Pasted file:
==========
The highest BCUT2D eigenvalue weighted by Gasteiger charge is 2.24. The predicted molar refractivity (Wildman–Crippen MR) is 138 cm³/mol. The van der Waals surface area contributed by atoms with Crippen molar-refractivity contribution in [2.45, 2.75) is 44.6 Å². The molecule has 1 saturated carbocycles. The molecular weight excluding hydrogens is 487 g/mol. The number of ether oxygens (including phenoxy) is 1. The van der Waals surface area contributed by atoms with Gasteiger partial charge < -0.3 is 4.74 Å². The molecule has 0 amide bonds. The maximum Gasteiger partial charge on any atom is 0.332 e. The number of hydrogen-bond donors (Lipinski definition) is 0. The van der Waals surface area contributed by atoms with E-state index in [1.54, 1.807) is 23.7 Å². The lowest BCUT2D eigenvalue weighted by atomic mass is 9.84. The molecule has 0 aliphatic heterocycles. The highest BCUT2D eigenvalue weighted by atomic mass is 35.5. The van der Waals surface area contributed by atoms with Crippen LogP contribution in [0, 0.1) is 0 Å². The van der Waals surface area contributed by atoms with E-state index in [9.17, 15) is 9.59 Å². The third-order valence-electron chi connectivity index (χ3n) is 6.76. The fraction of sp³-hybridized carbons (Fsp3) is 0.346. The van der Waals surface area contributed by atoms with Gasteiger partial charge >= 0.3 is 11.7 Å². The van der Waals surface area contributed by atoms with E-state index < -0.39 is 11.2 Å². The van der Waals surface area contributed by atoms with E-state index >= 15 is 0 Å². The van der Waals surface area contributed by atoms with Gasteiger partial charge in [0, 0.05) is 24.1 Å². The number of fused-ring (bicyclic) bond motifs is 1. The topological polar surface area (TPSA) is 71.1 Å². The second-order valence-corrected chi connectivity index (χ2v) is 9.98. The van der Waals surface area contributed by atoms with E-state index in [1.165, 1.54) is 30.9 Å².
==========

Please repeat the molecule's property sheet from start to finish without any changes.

The highest BCUT2D eigenvalue weighted by Gasteiger charge is 2.24. The predicted molar refractivity (Wildman–Crippen MR) is 138 cm³/mol. The van der Waals surface area contributed by atoms with Crippen molar-refractivity contribution in [2.45, 2.75) is 44.6 Å². The molecule has 1 saturated carbocycles. The molecular weight excluding hydrogens is 487 g/mol. The number of ether oxygens (including phenoxy) is 1. The van der Waals surface area contributed by atoms with Gasteiger partial charge < -0.3 is 4.74 Å². The molecule has 0 amide bonds. The maximum Gasteiger partial charge on any atom is 0.332 e. The number of hydrogen-bond donors (Lipinski definition) is 0. The van der Waals surface area contributed by atoms with E-state index in [1.54, 1.807) is 23.7 Å². The lowest BCUT2D eigenvalue weighted by atomic mass is 9.84. The molecule has 0 aliphatic heterocycles. The highest BCUT2D eigenvalue weighted by atomic mass is 35.5. The van der Waals surface area contributed by atoms with Crippen LogP contribution in [0, 0.1) is 0 Å². The van der Waals surface area contributed by atoms with E-state index in [9.17, 15) is 9.59 Å². The third-order valence-electron chi connectivity index (χ3n) is 6.76. The fraction of sp³-hybridized carbons (Fsp3) is 0.346. The van der Waals surface area contributed by atoms with Gasteiger partial charge >= 0.3 is 11.7 Å². The van der Waals surface area contributed by atoms with E-state index < -0.39 is 11.2 Å². The van der Waals surface area contributed by atoms with E-state index >= 15 is 0 Å². The van der Waals surface area contributed by atoms with Gasteiger partial charge in [0, 0.05) is 24.1 Å². The number of fused-ring (bicyclic) bond motifs is 1. The topological polar surface area (TPSA) is 71.1 Å². The second-order valence-corrected chi connectivity index (χ2v) is 9.98. The van der Waals surface area contributed by atoms with E-state index in [1.165, 1.54) is 30.9 Å².